The Nerdery

June 26, 2012

The twins, Frick and Frack, have a younger sister, A-Star.  Here is a picture of the three of them:

And now the lovely miss A-Star has gotten married.  I will share that story in another post, but the lead-in here was that the twins and I took a flight out to Iowa last weekend for the wedding.

On the return flight, I was sitting middle seat, between my husband on one side and Frick on the other.  We had stopped for a layover and this was the second leg of my flight.  My husband happened to glance over and notice I was reading a different book from the one I was reading on the earlier flight.

He says to me:  "Are you reading two books at the same time right now?"

Me: "Yes, I am.  I need the paper book for takeoff and landing, when my Kindle has to be turned off.  It's not as interesting as the book I'm reading on my Kindle, so this is just to 'tide me over' until we can turn on our electronic devices again."

Him: "Oh, wow, I don't think I've ever read a book to 'tide me over' until I can read another book.  You are such a nerd."

I just shrugged, and went back to reading my book.  Until we reached cruising altitude, of course, when I would start reading the other book.


How to travel with big furniture and tiny cars

May 19, 2012

Today on the freeway I passed a mustang convertible, top down, with about 6 patio chairs crammed in the backseat at odd angles. The driver who, for some reason in all his 50+ years of living did not have a better solution, must’ve figured that his wife holding on to the legs of one of the chairs counted adequately in place of a tie-down strap.

I will say that one thing I’ve taken for granted since meeting Chris is the convenience of a pickup truck. Between him and his friends, there is always someone with some way to move lots of stuff from point A to point B.

Back in my single days, this wasn’t always the case. I did have a hatchback car which I took full advantage of, but a hatchback car is still a car, and therefore has its limitations. Like the time I decided I needed a new TV.

I had just graduated college, packed up all my things, and moved to Los Angeles. No job, no prospects for a job, no plan, and only a tiny savings to keep me fed, clothed, and housed until I found employment. Because the old TV was one of the sacrifices I made in the move, I decided a new TV was in order.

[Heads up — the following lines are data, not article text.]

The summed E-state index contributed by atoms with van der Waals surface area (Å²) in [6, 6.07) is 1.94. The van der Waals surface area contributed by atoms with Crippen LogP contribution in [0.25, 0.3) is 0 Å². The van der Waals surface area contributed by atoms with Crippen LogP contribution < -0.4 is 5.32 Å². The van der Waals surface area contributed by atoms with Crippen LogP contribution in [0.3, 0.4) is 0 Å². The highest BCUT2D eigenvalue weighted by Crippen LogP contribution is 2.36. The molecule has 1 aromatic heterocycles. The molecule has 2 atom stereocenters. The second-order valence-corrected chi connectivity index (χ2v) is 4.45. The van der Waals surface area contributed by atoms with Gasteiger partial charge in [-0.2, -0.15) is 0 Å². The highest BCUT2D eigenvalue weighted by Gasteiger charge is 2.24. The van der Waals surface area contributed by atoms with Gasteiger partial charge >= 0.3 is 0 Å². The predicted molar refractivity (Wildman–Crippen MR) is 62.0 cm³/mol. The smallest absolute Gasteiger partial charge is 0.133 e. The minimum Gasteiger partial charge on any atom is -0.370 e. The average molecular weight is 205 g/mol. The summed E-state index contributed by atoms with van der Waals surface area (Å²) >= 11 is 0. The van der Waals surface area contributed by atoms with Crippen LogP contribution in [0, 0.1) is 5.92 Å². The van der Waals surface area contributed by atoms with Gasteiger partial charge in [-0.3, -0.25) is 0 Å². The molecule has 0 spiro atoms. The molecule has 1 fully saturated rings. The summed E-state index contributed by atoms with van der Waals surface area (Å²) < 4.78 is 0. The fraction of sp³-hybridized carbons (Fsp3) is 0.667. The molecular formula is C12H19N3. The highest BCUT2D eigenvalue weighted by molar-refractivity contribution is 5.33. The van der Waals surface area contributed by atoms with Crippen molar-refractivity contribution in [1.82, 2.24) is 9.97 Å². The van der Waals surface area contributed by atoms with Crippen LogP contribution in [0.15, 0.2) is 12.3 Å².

I found one at Wal-Mart for about $300. Keep in mind, this was before the flat-screen era, so this baby was 42” of cathode ray tube-style fun:

(This is not the actual TV)

Seeing as how I had just moved, I had no friends or contacts in the city. I happily let the nice Wal-mart salespeople load up the TV on to my cart, paid for my purchase (hello credit card), and sauntered out to my Mitsubishi Eclipse GS and popped open the hatchback. I realized at once I had a problem:
I couldn’t lift the TV out of the cart to place it in my vehicle. 
I managed to overcome this problem by standing there for a bit, looking sad and lost and confused, until finally one of the skinny teenaged boys that are forever running around collecting the shopping carts came over and the two of us heaved it into the back of my car. I realized that I now had another problem:
The TV was so big that I couldn’t shut my hatchback closed. 
The pimply-faced teenager was looking around, like some bungee cords were going to magically appear. They didn’t. I took pity on him and explained that I wasn’t going very far, so “I would just drive slow” and the kid left to go corral more shopping carts. I managed to sort of keep the hatchback closed by tying it down with a contraption made of elastic hair bands and a plastic shopping bag. I figured it would do for the 8 or so blocks that I had to travel.

I made it to my new apartment without incident, but was again faced with another problem:
How to get the TV out of my car and into my apartment.  By myself, now.
I couldn’t carry it – it was far too heavy. Thankfully I was on the ground floor, so I didn't have to manage any stairs, I just had to navigate from my parking space in the back of the building around to the front door.  In the back alley, there was still a stack of empty boxes that I had recently set out there after unpacking my things. I grabbed a box, broke it down to a flat piece of cardboard, and set it behind my car. I very carefully (re: a lot of grunting and heaving) rolled the TV out of the back of my car and on to the cardboard. Somehow managing not to have it come crashing down on to the pavement.  The cardboard then became a “sled” upon which I dragged the TV all the way around the building and into the front door of my apartment.

It was a successful move. Idiotic, but successful.

Although I must say that story pales in comparison to the time we moved a whole bed – mattress, boxspring and all – using only my friend’s Honda Civic and some ingenuity. But we’ll save that story for another day.